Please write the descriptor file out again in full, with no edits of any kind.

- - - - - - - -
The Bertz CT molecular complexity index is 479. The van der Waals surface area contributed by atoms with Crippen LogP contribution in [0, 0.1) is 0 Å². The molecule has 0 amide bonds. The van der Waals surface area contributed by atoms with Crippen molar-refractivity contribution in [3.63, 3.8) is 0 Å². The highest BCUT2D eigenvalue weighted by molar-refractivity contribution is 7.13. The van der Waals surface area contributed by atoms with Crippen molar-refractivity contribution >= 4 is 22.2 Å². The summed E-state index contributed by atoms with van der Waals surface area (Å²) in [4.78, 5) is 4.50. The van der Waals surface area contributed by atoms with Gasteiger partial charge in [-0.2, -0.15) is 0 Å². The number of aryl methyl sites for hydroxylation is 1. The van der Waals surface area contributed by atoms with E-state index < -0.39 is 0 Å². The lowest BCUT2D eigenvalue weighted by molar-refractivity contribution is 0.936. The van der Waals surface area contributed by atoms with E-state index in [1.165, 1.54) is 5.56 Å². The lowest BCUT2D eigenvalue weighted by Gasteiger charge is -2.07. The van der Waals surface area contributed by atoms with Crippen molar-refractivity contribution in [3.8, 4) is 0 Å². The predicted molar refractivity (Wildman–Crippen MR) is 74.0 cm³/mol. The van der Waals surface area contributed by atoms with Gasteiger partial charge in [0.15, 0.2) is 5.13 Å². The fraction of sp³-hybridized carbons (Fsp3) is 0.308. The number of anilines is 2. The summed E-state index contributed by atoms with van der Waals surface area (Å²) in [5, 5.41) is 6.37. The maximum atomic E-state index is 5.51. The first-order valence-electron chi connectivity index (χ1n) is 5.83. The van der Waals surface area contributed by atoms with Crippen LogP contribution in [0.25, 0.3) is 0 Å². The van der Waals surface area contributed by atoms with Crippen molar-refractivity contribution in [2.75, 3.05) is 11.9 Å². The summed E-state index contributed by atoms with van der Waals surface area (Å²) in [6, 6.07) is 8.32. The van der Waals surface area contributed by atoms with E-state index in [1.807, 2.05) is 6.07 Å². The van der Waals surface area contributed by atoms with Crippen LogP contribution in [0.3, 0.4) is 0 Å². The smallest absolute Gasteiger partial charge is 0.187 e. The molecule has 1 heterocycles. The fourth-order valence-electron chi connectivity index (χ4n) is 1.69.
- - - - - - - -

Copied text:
The Bertz CT molecular complexity index is 479. The van der Waals surface area contributed by atoms with Crippen LogP contribution in [0, 0.1) is 0 Å². The molecule has 0 amide bonds. The van der Waals surface area contributed by atoms with Crippen molar-refractivity contribution in [3.63, 3.8) is 0 Å². The highest BCUT2D eigenvalue weighted by molar-refractivity contribution is 7.13. The van der Waals surface area contributed by atoms with Crippen molar-refractivity contribution >= 4 is 22.2 Å². The summed E-state index contributed by atoms with van der Waals surface area (Å²) in [4.78, 5) is 4.50. The van der Waals surface area contributed by atoms with Gasteiger partial charge in [-0.2, -0.15) is 0 Å². The number of aryl methyl sites for hydroxylation is 1. The van der Waals surface area contributed by atoms with E-state index < -0.39 is 0 Å². The lowest BCUT2D eigenvalue weighted by molar-refractivity contribution is 0.936. The van der Waals surface area contributed by atoms with E-state index in [1.165, 1.54) is 5.56 Å². The lowest BCUT2D eigenvalue weighted by Gasteiger charge is -2.07. The van der Waals surface area contributed by atoms with Crippen molar-refractivity contribution in [3.8, 4) is 0 Å². The predicted molar refractivity (Wildman–Crippen MR) is 74.0 cm³/mol. The van der Waals surface area contributed by atoms with Gasteiger partial charge in [0.15, 0.2) is 5.13 Å². The fraction of sp³-hybridized carbons (Fsp3) is 0.308. The number of anilines is 2. The summed E-state index contributed by atoms with van der Waals surface area (Å²) in [5, 5.41) is 6.37. The maximum atomic E-state index is 5.51. The first-order valence-electron chi connectivity index (χ1n) is 5.83. The van der Waals surface area contributed by atoms with Crippen LogP contribution in [0.25, 0.3) is 0 Å². The van der Waals surface area contributed by atoms with Crippen molar-refractivity contribution in [2.75, 3.05) is 11.9 Å². The summed E-state index contributed by atoms with van der Waals surface area (Å²) in [6, 6.07) is 8.32. The van der Waals surface area contributed by atoms with E-state index in [1.807, 2.05) is 6.07 Å². The van der Waals surface area contributed by atoms with Crippen LogP contribution in [0.3, 0.4) is 0 Å². The smallest absolute Gasteiger partial charge is 0.187 e. The molecule has 1 heterocycles. The fourth-order valence-electron chi connectivity index (χ4n) is 1.69.